The build-up of an international coalition ready to assist Nigeria in locating and rescuing the more than 200 schoolgirls abducted in Chibok, Borno State by Boko Haram terrorists three weeks ago got a boost, yesterday, as France and China and Canada joined the United States and the United Kingdom in the search and rescue operation.
Both the US and the UK had earlier given their word to President Goodluck Jonathan to assist Nigeria.
The abduction of the girls had triggered series of protests across Nigeria and in some other countries, with protesters demanding that world leaders should take drastic actions to rescue the girls. The Twitter hash-tag,‘#BringBackOurGirls’, put together to push the rescue of the girls, is trending globally, with prominent world leaders lending their voice and support to the demand for their freedom.
France, yesterday, offered to send security service agents to Nigeria to help recover the abducted girls. Reuters quoted French Foreign Minister, Laurent Fabius as telling French lawmakers that “the President has instructed that we put the intelligence services at the disposal of Nigeria and neighbouring countries. This morning he asked us to contact the Nigerian President to tell him that a specialised unit with all the means we have in the region was at the disposal of Nigeria to help find and recover these young girls.”
He added: “In the face of such ignominy, France must react. This crime cannot be left unpunished,” Fabius said.
With more than 4,000 troops operating between Mali to the west and Central African Republic to the east, Paris has a major interest in preventing Nigeria’s security situation from deteriorating, having previously voiced concerns that Boko Haram could spread further north into the Sahel.
The Peoples’ Republic of China has also offered to assist in the effort to rescue the abducted girls. Special Adviser to the President on Media and Publicity, Dr Reuben Abati in a statement, yesterday, said Chinese Premier, Li Keqiang conveyed the assurance of China to President Jonathan yesterday. According to the statement, “in talks with President Jonathan earlier today, Premier Li Keqiang promised that his country will make any useful information acquired by its satellites and intelligence services available to Nigeria’s security agencies.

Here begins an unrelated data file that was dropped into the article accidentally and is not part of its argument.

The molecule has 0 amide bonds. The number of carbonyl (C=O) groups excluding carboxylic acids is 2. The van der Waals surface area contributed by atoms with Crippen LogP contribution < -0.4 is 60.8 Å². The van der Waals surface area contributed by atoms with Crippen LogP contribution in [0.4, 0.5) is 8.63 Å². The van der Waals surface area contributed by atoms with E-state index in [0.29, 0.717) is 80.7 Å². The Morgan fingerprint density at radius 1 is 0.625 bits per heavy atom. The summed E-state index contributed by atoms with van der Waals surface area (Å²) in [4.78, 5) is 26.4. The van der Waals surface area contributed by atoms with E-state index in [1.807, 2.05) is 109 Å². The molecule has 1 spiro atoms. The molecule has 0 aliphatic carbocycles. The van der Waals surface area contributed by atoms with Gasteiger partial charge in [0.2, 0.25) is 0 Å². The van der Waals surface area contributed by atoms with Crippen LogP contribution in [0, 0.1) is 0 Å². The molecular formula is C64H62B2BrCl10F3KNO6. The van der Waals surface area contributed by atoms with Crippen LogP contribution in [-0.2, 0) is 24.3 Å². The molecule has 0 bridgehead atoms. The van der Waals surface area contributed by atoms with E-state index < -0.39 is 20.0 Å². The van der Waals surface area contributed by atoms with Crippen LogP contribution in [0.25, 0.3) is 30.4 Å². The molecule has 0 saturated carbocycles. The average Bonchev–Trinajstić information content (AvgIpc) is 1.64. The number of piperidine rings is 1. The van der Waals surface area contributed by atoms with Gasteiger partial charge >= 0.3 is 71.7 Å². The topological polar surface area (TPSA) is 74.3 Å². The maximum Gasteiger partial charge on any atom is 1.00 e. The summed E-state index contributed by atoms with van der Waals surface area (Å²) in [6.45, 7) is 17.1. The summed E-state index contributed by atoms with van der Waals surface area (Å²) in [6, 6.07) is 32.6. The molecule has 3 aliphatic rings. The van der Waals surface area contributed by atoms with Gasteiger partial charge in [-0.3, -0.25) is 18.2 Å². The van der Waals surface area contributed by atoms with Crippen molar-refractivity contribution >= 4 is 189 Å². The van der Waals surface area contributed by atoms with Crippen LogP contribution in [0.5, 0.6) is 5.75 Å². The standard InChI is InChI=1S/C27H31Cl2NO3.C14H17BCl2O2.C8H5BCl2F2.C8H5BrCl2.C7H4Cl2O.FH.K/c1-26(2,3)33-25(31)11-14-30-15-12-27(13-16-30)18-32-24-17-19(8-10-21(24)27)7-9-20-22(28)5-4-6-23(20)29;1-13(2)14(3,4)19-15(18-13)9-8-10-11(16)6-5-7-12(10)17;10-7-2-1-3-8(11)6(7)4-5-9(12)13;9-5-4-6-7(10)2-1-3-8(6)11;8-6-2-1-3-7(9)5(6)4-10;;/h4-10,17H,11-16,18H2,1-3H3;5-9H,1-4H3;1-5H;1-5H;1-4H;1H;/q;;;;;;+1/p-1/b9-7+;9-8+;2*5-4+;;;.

“Mr. Keqiang assured the President that China will support Nigeria’s fight against terrorism in every possible way, including the training of military personnel for anti-insurgency operations”.
Canada on its part will supply surveillance equipment to help Nigeria find the girls.
According to Jason MacDonald, a spokesman for Prime Minister Stephen Harper, in an e-mail, “Canada will provide surveillance equipment and the technical expertise to operate it.”
MacDonald was responding to an earlier report that the Jonathan government had asked Canada to provide surveillance equipment in the wake of the kidnap by the Boko Haram terrorists. Canada’s Foreign Affairs Minister, John Baird had also said, “we’ve offered support to the Nigerian government. If Canada has surveillance equipment that is not in the region that could provide assistance to find these young girls, we’d obviously be pleased to provide it.”
Meanwhile, the US Pentagon is sending no fewer than 10 military troops to Nigeria as part of the U.S. effort to help find the kidnapped girls. A Pentagon spokesman said officials have no plans now to launch any military operations. Pentagon spokesman Col. Steve Warren said the troops will be arriving in a few days as part of the larger U.S. assistance team to include State Department and Justice Department personnel. The military members will help with communications, logistics and intelligence planning. – Vanguard.